So I must apologize for my hiatus! The last two weeks have been a sleep-when-you-can, blur of the wikis and project proposals, freelance articles and query letters, the American Revolution, Hinduism, the Western, and Paradise Lost as I entered the first stage of midterm exams, papers, and projects. I’m happy to report that I pulled through just in time for a personal reward of fish and chips, The Glenlivet scotch whiskey, and Guinness stout at Brigid’s Cross after my last midterm Friday. Now I plan to use spring break as a chance to get a running start on the next two-thirds of the semester.
One of the projects I will be working on in the coming weeks is my project for Weblogs and Wikis, which will be a set of blogs spearheaded by the Liberty Pines Ranch Breaks. I am in the midst of gathering the resources for this assignment and I will make more information available on this as I begin to develop the project.
In the meantime, I was able to get out for the better part of a day a couple weeks ago to meet a friend and pay a visit to one of my favorite places – Itasca State Park. This gave me the opportunity to add some wintry pictures to my extensive Itasca photo album as I have never visited the park in winter. Plus, I could use the excursion as an extra credit assignment for my U.S. History to 1877 class. Itasca has the distinction of being known as the jewel of the Minnesota State Park system and is home to the Mississippi River Headwaters, some of the most gorgeous forest in the North Woods, and numerous historical sites and places.
This is a north-facing view of the east arm of Lake Itascafrom just below Douglas Lodge, not far from the point where in 1832, Henry Rowe Schoolcraft led by his Ojibwe guide, Ozawindib, first saw the source of the Mississippi River. The name “Itasca” was derived by borrowing from the Latin words for “truth” and “head.”
Historic Douglas Lodge was constructed between 1903-1905. Originally called Itasca Park Lodge, it now bears the name of then Attorney General Wallace B. Douglas, who selected the building site overlooking the east arm of Lake Itasca. The lodge was completed for a cost of $11,646.35. In addition to the historic lodge, there are a variety of other facilities ranging from the Dormitory (1932) and the Clubhouse (1911), to the log cabins (1911) and the Fireplace Rooms (1937) to the Forest Inn (1938-1940). Many of the facilities in the Douglas Lodge complex are listed on the National Register of Historic Places.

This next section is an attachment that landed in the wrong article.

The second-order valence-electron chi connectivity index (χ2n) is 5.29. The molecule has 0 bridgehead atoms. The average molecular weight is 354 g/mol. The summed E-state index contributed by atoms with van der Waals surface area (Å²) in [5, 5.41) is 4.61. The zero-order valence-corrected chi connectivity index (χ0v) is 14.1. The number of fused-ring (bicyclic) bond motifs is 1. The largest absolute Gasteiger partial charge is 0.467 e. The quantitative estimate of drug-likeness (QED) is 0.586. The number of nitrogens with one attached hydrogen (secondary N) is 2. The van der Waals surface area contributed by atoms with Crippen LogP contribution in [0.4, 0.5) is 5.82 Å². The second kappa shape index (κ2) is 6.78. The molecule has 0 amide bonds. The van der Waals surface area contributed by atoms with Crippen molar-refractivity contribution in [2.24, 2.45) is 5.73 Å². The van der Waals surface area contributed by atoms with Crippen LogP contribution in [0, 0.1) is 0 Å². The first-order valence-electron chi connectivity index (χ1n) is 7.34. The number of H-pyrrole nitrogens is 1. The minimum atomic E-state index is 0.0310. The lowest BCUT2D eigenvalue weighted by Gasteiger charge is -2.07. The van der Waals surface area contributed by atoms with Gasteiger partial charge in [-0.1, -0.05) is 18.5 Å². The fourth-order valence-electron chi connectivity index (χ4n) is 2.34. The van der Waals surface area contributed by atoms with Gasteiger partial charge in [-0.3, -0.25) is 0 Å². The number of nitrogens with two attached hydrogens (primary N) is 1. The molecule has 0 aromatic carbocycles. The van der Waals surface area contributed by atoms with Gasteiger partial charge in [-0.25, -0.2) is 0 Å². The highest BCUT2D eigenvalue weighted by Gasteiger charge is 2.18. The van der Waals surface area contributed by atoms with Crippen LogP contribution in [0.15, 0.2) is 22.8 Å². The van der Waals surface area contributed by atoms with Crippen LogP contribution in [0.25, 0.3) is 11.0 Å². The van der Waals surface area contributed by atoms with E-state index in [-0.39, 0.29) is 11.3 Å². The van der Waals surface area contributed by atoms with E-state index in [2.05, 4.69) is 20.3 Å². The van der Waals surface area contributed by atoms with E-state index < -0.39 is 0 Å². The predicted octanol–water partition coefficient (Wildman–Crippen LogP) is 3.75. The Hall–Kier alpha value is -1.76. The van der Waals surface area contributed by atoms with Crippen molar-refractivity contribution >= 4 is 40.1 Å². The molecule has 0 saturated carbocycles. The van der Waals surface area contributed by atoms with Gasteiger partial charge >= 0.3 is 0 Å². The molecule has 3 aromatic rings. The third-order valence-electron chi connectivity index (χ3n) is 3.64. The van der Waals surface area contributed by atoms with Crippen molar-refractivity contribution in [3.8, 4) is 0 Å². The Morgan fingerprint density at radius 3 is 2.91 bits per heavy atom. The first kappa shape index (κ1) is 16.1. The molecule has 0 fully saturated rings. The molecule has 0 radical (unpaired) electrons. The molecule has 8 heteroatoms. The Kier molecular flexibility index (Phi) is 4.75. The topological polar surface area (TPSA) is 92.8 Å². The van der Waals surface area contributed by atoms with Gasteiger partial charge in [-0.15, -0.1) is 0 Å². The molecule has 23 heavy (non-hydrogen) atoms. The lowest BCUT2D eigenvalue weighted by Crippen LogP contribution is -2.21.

Looking west across the east arm, you can see the Old Timer’s Cabin, built in 1934 it was known as the “Honeymooner’s Cabin” to the Civilian Conservation Corps (CCC). Located 1/4 mile down the Dr. Roberts Self-guided Nature Trail, it’s most memorable feature is the huge white pine used to construct its 4-log high walls.
Preachers Grove, named for a preachers convention that once camped there, holds a nearly 300 year-old stand of towering red pine and was produced when the seeds for these giant trees sprouted after a forest fire swept the region in 1714.
The foot bridge that spans the ravine between Douglas Lodge and the Clubhouse.
A south-facing shot further up the lake-side hiking trail along the east arm…
…and looking north from the same trail.
Since its dedication in 2005, the Mary Gibbs Mississippi Headwaters Center has been an informational and educational visitors center worthy of the Great River. This complex and the equally new Jacob V. Brower Visitors Center near the east entrance of the park have greatly complimented the parks historical sites and buildings with beautiful architecture and historical, geographical, geological, and environmental exhibits.
“Here 1,475 ft. above the ocean the mighty Mississippi begins to flow on it’s winding way 2,552 miles to the Gulf of Mexico.”
…yes, that’s a ice-fishing house just a couple hundred yards into the lake.
The infant Mississippi, flowing north before turning south, a couple hundred yards into its voyage.
The Old Northwest Territory – A stone tablet at the Headwaters reads “Herein, under the Ordinance of 1787, began the westward expansion of this nation – the American Bill of Rights first nationally recognized – human slavery prohibited – primogeniture abolished – and the great new principle of colonies becoming equal in rights with parent states was established — Itasca Lake source of the Mississippi River, discovered by Henry R. Schoolcraft in 1832. The Treaty of Paris, 1783, provided that the United States’ northwest boundary should extend from the Northwest Angle of Lake of the Woods to the Mississippi River. Itasca was on this boundary.”